We avoid these things deliberately, not only because they are chiefly a source of danger to those who practice them, but also because they would mislead the workers and obscure our larger aim. If we preach violence we should first have to devote time to explaining that violence cannot gain power for a minority and a majority can gain power without it. Secondly, we would be allowing our opponents the opportunity of side-tracking the main issue. If we advocated unconstitutional methods our energies would be taken up in debating the issue of constitutionalism, whereas we want to preach Socialism.

The Socialist Movement to-day is weak for one reason only, that is because of the small number of Socialists. There is no lack of believers in violence and opponents of it and no lack of friends and enemies of constitutionalism. If we added unnecessary confusion to the Socialist case by delving into these other less-important controversial questions, we might add to the numbers of muddled hangers-on to the fringes of the Socialist Movement, but that is not our aim. How true this is can be seen from the recent experiences of the Communist Party. Forgetting that their prime object should have been the  furtherance of Communist propaganda, their energies have been absorbed in fruitless endeavours to combat the misrepresentation to which they were subjected immediately they associated themselves with illegal and anti-constitutionalist activities. Had they stuck to the essentials of their case they could have argued it on its merits. As it is, their case has almost disappeared under a mass of almost irrelevant charge and counter-charge relating to side issues.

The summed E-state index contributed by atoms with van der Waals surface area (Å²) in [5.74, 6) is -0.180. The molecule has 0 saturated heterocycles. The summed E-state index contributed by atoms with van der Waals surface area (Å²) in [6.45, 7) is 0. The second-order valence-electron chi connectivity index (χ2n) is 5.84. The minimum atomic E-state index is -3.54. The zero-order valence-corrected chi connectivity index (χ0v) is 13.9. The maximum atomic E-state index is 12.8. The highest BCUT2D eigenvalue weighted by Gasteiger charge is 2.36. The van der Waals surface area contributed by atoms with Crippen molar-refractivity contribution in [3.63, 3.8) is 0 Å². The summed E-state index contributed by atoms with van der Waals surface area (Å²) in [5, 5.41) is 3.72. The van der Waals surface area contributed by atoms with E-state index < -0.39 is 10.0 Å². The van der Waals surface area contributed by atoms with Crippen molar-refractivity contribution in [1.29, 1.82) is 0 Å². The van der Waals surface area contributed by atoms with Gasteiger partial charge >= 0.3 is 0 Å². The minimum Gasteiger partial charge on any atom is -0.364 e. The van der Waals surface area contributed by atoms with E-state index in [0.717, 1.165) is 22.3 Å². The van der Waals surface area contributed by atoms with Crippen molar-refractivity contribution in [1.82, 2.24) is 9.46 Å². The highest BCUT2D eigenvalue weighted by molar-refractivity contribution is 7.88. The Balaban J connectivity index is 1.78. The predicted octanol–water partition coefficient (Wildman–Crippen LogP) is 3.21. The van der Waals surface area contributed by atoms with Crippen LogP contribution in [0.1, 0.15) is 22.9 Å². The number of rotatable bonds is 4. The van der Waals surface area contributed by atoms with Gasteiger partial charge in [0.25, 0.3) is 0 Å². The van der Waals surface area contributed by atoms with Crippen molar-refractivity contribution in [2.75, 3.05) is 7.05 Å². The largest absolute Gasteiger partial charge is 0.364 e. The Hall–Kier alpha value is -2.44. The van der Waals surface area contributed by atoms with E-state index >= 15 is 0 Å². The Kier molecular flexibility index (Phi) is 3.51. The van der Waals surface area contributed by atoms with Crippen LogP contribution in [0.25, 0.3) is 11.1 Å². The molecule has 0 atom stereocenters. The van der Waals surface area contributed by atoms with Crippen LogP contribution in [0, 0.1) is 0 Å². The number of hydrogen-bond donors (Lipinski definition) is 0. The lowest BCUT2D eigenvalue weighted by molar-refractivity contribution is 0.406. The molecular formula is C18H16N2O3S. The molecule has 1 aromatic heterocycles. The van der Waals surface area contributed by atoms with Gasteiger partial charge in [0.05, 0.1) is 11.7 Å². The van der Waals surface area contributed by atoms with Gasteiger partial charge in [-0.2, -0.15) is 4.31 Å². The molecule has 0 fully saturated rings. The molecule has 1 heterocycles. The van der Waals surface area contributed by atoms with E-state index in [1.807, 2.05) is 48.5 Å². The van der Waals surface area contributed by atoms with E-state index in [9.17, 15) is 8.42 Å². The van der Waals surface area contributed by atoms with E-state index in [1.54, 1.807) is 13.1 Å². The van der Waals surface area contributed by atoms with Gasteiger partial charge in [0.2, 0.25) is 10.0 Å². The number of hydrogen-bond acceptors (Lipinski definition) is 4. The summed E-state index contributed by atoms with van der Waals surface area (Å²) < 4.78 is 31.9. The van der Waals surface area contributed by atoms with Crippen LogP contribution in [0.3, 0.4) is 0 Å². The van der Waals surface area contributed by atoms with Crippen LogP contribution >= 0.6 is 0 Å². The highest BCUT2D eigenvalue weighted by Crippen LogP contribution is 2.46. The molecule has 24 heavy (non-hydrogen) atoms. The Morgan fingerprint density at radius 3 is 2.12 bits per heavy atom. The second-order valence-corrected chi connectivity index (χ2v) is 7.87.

Everyone has heard of the Communist Party through the capitalist press, but hardly anyone now knows what the party really stands for. It is opposed by people who learn what Communism is from the Daily Mail, and it is supported by others who are not much better informed on the points that really matter.

We then are revolutionaries because Socialism involves a revolutionary transformation. Violence cannot assist us, and we therefore reject violence.

The great need of the moment is more Socialists. Socialist can be won only by the steady propagation of Socialist knowledge. This is dull, plodding work, but it is the only way. In carrying on that work in spite of all temptation to aim at cheap and fleeting popularity , we are performing a task which is an indispensable prelude to revolutionary action.

MAY DAY REVERIE (1956)

A Short Story from the May 1956 issue of the Socialist Standard

An old man sat watching the fire burn away. His scarred features and heaving chest marked him as one of many to be found in the coal-field—men who had sold their strength and virility whilst it lasted and now, having nothing to sell, were on their way out.

Another May Day was passing—quietly—almost unnoticed except for old timers' like Evan Hughes. May Day was, after all, the traditional day of rejoicing, bringing once more the promise of warmth, plenty and a new life to the peasant folk of early times and Evan was a descendent of such people. Over a century ago they had come flocking into the valleys with the soil of the fields clinging to their trousers. Freed from the shackles of the Squire and Landlord, they took upon themselves, willingly, the fetters of their new masters the Coal Owners. Even had grown up in the valley. He had seen the coal barons, like the feudal lords of an earlier age, push out their frontiers; the lengthening grey ribbons of industrial barracks that served as houses; the black pyramids of slag that grew higher as the newly formed conscripts of Capital hewed their way into the virgin coal seams.